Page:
There are two types of licenses, the unrestricted and restricted license. The unrestricted license can be obtained by private individual given that they can prove that they have a considerably high net worth. On the other point of view, restricted licenses are granted to financial institutions. Note that a restricted license enables the holder to offer banking and trust services exclusively to a particular class of associated individuals or businesses.

Gibraltar:

Gibraltar is a full member of the European Union. Therefore, banks incorporated in Gibraltar operate under the same legal framework as the banks in the UK. Nevertheless, Gibraltar has some additional advantages such as the efficient and effective bureaucratic procedures. Moreover, banks may operate completely free of tax.

Netherlands Antilles:

The Netherlands Antilles have a well-established international banking secrecy legal framework. Among the main advantages of this particular jurisdiction is the absence of license fees for an international bank establishment. Moreover, the international banking infrastructure is good, with many attorneys and accounting firms which handle international businesses. It should be considered that there is a small amount of tax imposed on international banking income. Nevertheless, the government’s attitude towards international banks owned by non-bankers is poor.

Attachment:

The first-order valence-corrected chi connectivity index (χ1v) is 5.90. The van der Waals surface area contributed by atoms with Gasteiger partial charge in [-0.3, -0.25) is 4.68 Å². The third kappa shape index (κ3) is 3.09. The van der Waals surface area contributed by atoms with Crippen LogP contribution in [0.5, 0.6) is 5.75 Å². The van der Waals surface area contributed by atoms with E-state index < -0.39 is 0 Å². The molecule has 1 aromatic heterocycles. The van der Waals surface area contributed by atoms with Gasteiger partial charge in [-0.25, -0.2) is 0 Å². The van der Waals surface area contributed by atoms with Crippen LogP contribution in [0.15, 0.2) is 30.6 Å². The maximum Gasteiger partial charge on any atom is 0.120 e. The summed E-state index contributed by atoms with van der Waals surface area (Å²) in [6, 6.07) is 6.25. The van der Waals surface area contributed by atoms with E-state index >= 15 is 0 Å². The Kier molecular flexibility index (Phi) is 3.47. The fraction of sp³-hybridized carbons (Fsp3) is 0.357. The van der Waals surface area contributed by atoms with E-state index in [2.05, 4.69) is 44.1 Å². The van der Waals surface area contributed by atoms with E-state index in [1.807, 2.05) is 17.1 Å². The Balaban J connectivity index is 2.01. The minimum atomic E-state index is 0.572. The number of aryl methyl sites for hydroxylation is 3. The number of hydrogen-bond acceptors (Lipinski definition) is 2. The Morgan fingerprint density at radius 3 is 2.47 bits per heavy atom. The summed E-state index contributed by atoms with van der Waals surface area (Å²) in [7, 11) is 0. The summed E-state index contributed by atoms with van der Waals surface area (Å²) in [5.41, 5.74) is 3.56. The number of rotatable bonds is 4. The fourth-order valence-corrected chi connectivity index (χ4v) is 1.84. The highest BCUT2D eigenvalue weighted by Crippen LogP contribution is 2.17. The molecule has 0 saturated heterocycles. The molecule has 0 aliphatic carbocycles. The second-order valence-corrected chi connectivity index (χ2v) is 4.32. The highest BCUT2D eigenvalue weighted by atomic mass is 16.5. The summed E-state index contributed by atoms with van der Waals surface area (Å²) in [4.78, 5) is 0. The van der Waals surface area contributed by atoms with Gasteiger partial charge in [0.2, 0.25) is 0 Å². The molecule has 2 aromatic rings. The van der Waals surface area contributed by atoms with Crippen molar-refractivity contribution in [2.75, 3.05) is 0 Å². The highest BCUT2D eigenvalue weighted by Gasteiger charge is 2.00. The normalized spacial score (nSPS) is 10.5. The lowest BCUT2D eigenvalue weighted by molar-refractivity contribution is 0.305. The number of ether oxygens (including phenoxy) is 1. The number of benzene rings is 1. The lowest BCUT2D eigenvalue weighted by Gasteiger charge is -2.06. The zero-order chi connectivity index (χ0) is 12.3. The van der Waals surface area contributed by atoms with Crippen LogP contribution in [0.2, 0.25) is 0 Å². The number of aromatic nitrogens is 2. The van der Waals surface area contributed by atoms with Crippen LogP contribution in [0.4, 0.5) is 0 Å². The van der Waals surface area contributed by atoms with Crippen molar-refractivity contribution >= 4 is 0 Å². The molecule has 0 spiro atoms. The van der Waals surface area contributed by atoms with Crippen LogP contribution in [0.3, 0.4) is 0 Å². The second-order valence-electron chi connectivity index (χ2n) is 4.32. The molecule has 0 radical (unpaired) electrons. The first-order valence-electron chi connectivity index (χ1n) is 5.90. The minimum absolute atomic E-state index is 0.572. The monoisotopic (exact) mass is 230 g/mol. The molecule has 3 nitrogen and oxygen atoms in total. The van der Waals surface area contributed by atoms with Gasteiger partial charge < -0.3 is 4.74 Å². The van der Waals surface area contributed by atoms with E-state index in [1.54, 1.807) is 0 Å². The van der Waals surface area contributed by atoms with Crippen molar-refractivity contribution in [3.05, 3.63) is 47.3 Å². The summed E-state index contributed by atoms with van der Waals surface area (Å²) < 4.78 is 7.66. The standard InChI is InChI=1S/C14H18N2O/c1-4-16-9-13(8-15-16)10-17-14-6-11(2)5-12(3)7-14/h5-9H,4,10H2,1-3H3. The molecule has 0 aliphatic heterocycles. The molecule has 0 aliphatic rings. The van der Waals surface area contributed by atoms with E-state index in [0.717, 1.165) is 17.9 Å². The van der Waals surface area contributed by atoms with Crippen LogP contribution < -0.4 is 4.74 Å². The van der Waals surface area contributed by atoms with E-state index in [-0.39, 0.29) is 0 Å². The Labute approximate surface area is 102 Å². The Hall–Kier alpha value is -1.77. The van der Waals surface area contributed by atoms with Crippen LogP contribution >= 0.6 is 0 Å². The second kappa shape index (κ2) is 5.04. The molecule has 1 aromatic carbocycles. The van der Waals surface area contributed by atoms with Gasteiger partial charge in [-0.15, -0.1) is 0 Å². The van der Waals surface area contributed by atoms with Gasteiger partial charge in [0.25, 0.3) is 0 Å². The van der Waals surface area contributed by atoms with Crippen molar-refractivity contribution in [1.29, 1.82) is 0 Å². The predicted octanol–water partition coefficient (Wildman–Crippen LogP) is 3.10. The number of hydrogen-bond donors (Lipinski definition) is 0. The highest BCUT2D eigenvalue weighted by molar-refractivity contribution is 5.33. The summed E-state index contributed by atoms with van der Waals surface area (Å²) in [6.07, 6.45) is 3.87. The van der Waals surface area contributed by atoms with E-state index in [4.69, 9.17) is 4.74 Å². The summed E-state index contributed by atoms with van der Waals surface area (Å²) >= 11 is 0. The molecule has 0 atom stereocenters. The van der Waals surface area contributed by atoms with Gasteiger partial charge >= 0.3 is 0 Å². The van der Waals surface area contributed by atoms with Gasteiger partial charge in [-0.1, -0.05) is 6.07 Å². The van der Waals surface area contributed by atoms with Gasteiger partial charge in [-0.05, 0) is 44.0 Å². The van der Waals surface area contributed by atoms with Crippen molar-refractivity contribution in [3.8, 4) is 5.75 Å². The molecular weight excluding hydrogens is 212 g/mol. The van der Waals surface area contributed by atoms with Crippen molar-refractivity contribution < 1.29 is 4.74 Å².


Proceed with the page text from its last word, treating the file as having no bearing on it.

Banking Secrets 101 by a Reformed Banker

Before I became a stay-at-home mom, I had spent my career in the financial world. I spent almost a decade in that field and had worked for many large well-known banks and small credit unions and everything in between. I worked for a very large upscale banking institution in CA where I floored cars (between the manufacturer and the dealer) and touched millions of dollars a day. I’ve worked in small mom and pop financial institutions giving loans (between the dealer and the buyer). I’ve ran collections, I’ve given people loans for credit cards, houses, cars, personal loans. I’ve done data entry and stuffed envelopes. I’ve held a few managerial positions. I’ve held employee of the month titles. I’ve raised more capital in my first month working for a well-known bank than my co-workers who had been at their jobs for over 3 years. I sold credit cards, had great customer relationships, and above all, I outsold any of my fellow co-workers at every job I’ve worked. I’ve been bonded for a quarter of a million dollars. I’ve helped stop fraud, I’ve worked in fraud departments. I’ve helped stop employee theft, I’ve done payroll and accounting for entire financial institutions, customers included. I’ve done it all and seen almost everything. At least, I sure as heck hope I have!